Hugo: Yeah, and it's a practical measure, but it also sends an important message as well.
Jared: Absolutely. Money should not be a barrier to learning and feeling welcome. Neither should any other circumstance you are in.
Hugo: You mentioned having a lieutenant. Can you speak a bit more to this and what this means?
Jared: Yeah. So this community, as I said, they are so welcoming and engaging and warm. Everyone wants to do something and everyone wants to chip in somehow. So whether it's Emily giving out a discount codes to underrepresented groups or Soumya blasting out to the Rladies or the people say they want to draw paintings of the meetup or people wanting to sponsor it because they want their company involved. Any way, that I can help people engage and then they in turn engage more people is a win.
Hugo: Yeah, very much so. It really speaks to the idea of, you know, drawing paintings, for example, isn't something I would have thought of, but it speaks to the idea of keeping a really open mind about avenues of getting people involved and getting as many groups involved as possible.
Jared: Absolutely and in fact at the conference, Thomas Levine, who has been a longtime member, he famously gave a meetup about how to make music videos in R. For the conference, he hand painted data visualizations of famous data sets and we auctioned them off to support the Free Software Foundation and the R foundation.
Hugo: That's fantastic.
Jared: Yeah it's so much fun.
How do you consistently provide good content?
Hugo: This actually raises another interesting point. We haven't really talked a lot about content in conferences and or meetups. We've talked about kind of the social aspects and how to get people involved, but how about consistently providing good content? I mean I think about this a lot at the moment in terms of the podcast, for example, but yeah, how do you think about providing good content and diverse content over the course of months, weeks and years, eventually.
Jared: The content is really tough, but it's key because people are coming for good knowledge. I heard someone once say about the meetup. He was standing behind me. He said to someone else that this is the best night school education you can get and it's free.
Hugo: And you get pizza.
Jared: Exactly. You get pizza out of it, I mean, what more do you want? So I spent a lot of time chasing speakers. Now some speakers I say, hey, can you speak next week, and they're like sure, other speakers I had to ask them a year in advance. I'm constantly finding speakers from a vast array of topics. I try to be cognizant of our 10,000 members they're all at different skill sets. So one month we'll have a deep reinforcement learning talk and the next month we'll have how to use dplyr. Key is, whether it's an advanced talk or a beginner talk, is having a good speaker deliver it. Someone who can talk to the crowd and be engaging and that comes from me knowing my members, knowing who they are, talking to them in person, seeing how well they can speak to people and how well they can present, but also involves outreach. Every year I send a letter to John Chambers, the person who created S, do you want to speak this year? Every year I reach out and it has worked for me in the past. I've gotten speakers, not John Chambers yet, but for instance Rob Hyndman, the famous Australian who wrote the forecast package is coming to New York next month to speak at both the meetup and to give a workshop for us.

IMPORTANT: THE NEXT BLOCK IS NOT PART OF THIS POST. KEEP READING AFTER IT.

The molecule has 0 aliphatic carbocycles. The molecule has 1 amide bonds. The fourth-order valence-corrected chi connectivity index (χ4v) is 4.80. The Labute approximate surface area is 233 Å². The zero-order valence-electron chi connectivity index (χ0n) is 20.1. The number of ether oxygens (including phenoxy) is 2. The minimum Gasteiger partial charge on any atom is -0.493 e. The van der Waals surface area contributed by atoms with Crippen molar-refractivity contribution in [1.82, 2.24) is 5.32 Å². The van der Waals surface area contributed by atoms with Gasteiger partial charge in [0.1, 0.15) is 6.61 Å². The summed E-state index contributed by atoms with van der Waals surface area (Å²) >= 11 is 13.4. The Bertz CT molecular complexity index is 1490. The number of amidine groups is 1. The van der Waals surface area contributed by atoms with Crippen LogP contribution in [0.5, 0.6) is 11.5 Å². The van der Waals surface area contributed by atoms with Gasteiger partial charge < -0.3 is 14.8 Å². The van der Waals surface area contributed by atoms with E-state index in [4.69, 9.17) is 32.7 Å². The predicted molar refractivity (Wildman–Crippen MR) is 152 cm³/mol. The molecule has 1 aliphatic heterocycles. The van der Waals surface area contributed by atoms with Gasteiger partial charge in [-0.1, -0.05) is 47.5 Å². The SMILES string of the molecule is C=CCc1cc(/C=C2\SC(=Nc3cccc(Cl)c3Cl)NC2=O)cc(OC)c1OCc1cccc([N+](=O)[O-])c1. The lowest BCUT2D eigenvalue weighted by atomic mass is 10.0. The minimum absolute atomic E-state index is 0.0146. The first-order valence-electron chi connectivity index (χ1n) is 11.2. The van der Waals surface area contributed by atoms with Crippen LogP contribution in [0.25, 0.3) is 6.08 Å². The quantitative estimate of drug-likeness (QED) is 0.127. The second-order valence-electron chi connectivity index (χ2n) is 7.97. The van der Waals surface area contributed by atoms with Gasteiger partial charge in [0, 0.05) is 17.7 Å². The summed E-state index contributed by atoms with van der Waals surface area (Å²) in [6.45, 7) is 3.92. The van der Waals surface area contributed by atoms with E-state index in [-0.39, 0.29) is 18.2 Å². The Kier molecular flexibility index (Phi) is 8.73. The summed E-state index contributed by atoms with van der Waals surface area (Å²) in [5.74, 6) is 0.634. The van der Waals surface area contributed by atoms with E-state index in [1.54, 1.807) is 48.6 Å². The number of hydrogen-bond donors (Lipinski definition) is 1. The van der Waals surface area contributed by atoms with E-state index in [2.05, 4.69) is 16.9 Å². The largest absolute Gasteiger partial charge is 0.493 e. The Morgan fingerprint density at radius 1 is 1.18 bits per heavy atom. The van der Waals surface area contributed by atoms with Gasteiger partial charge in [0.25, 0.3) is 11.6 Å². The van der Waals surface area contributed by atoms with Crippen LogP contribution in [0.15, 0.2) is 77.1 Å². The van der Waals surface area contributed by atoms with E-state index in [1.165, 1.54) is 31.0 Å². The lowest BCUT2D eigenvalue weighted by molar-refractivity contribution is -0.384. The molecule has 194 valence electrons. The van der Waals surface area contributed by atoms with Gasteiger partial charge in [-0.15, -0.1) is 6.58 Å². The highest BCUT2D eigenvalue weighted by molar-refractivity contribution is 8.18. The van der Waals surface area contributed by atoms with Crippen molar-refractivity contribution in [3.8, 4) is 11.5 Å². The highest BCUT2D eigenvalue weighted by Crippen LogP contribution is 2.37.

Jared: That took ... I emailed them over the course of about two years, saying when I can get him to come to New York and eventually it lined up.
Hugo: Yeah, that's really cool. Similarly, we've been chatting about you coming on the podcast for some time and here we are.
Hugo: I think the point is you've got to do the time right, and you've got to do the work and essentially, I don't want to use, I will use the word you got to bug people as well, right?
Jared: Yes. You need to know how to push the buttons on the person to get them to both want to speak and be comfortable speaking and put them in a good place to do a good job.
Hugo: So providing good content in this framework is one thing, but also providing content that's essentially super important for either beginners or practicing data scientists, right? So deep reinforcement learning speaks to something that's really hot and at the moment, and getting increasingly more important as is, I mean, a couple of months ago you had JJ Allaire talk about Keras in R, now, which is something that's very pressing and very important. So you've got to keep your finger on the pulse of the entire community and the field right?
Jared: Absolutely. You got to know what the cutting edge stuff is, what everyone's excited about and what's going to be the cool new things to help them do a better job.